Saudis Threaten to Retaliate if Punished for Journalist’s Disappearance

After President Trump promised repercussions for the death of Jamal Khashoggi, the Saudi government responded with a reminder of their economic power.

Donald Trump meeting with Saudi crown prince Mohammed Bin Salman in March 2018.Kevin Dietsch / Pool via CNP

For indispensable reporting on the coronavirus crisis, the election, and more, subscribe to the Mother Jones Daily newsletter.

Saudi Arabia’s government angrily reacted to warnings from President Donald Trump that it may face punishment for the death of journalist Jamal Khashoggi, threatening the kingdom “will respond with greater action” if it is pressured over his death. The threat was not-so-subtly tied to a note that oil-rich Saudi Arabia “plays an effective and vital role in the world economy.”

The statement was issued by the state-run Saudi News Agency on Sunday, and said the country rejects any attempts to use economic or political pressure or the spreading of “false accusations.” Turkish government sources have been circulating claims that a team of Saudi assassins are responsible for the murder of Khashoggi, who disappeared on Oct. 2, after he entered the Saudi consulate in Istanbul. Khashoggi was a critic of recent moves by Saudi crown prince Mohammed Bin Salman, and had recently sent himself into voluntary exile, taking up residence in Virginia. Turkish sources say he was tortured, murdered, dismembered, and his body parts smuggled out of the country—all on the orders of senior Saudi royal family members. 

In an interview set to air Sunday night on 60 Minutes, Trump said he would be calling the Prince Mohammed Bin Salman to discuss Khashoggi’s disappearance, and promised, “We’re going to get to the bottom of it, and there will be severe punishment.” Trump also condemned Kashoggi’s death because he was a journalist.

“There’s a lot at stake, maybe especially so because this man was a reporter, you’ll be surprised to hear me say that,” Trump said.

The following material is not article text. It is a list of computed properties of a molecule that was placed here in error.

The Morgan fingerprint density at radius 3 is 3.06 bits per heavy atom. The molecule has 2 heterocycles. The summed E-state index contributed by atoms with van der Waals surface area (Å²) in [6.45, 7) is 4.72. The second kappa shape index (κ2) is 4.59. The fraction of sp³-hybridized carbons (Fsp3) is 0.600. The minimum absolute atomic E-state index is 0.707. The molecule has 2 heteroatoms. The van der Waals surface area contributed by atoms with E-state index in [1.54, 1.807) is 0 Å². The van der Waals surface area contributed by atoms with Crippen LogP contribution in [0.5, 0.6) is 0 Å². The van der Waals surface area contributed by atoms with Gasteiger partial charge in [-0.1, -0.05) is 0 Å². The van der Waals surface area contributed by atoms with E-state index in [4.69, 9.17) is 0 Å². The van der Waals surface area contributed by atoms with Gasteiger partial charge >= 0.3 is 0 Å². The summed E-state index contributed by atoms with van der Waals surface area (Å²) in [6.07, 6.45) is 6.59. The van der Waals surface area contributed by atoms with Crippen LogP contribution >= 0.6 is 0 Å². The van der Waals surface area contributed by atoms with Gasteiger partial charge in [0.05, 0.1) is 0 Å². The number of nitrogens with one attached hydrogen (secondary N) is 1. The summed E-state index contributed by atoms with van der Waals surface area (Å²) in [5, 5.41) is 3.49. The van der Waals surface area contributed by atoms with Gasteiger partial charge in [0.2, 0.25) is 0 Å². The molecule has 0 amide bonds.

Following the release of Trump’s interview quotes, the Saudi stock market plunged, and the official statement promising retaliation for sanctions or pressure was released. 

Trump did reiterate that there has been no proof yet that the Saudis were involved with Khashoggi’s disappearance, and late last week he seemed dismissive of the idea that the United States would take firm action against Saudi Arabia, noting that Khashoggi was not a U.S. citizen—only a resident—and that the kingdom has purchased $110 billion worth of military weapons from the United States. Trump also has long-standing personal business ties with Saudi Arabia.

DOES IT FEEL LIKE POLITICS IS AT A BREAKING POINT?

Headshot of Editor in Chief of Mother Jones, Clara Jeffery

It sure feels that way to me, and here at Mother Jones, we’ve been thinking a lot about what journalism needs to do differently, and how we can have the biggest impact.

We kept coming back to one word: corruption. Democracy and the rule of law being undermined by those with wealth and power for their own gain. So we're launching an ambitious Mother Jones Corruption Project to do deep, time-intensive reporting on systemic corruption, and asking the MoJo community to help crowdfund it.

We aim to hire, build a team, and give them the time and space needed to understand how we got here and how we might get out. We want to dig into the forces and decisions that have allowed massive conflicts of interest, influence peddling, and win-at-all-costs politics to flourish.

It's unlike anything we've done, and we have seed funding to get started, but we're looking to raise $500,000 from readers by July when we'll be making key budgeting decisions—and the more resources we have by then, the deeper we can dig. If our plan sounds good to you, please help kickstart it with a tax-deductible donation today.

Thanks for reading—whether or not you can pitch in today, or ever, I'm glad you're with us.

Signed by Clara Jeffery

Clara Jeffery, Editor-in-Chief

payment methods

We Recommend

Latest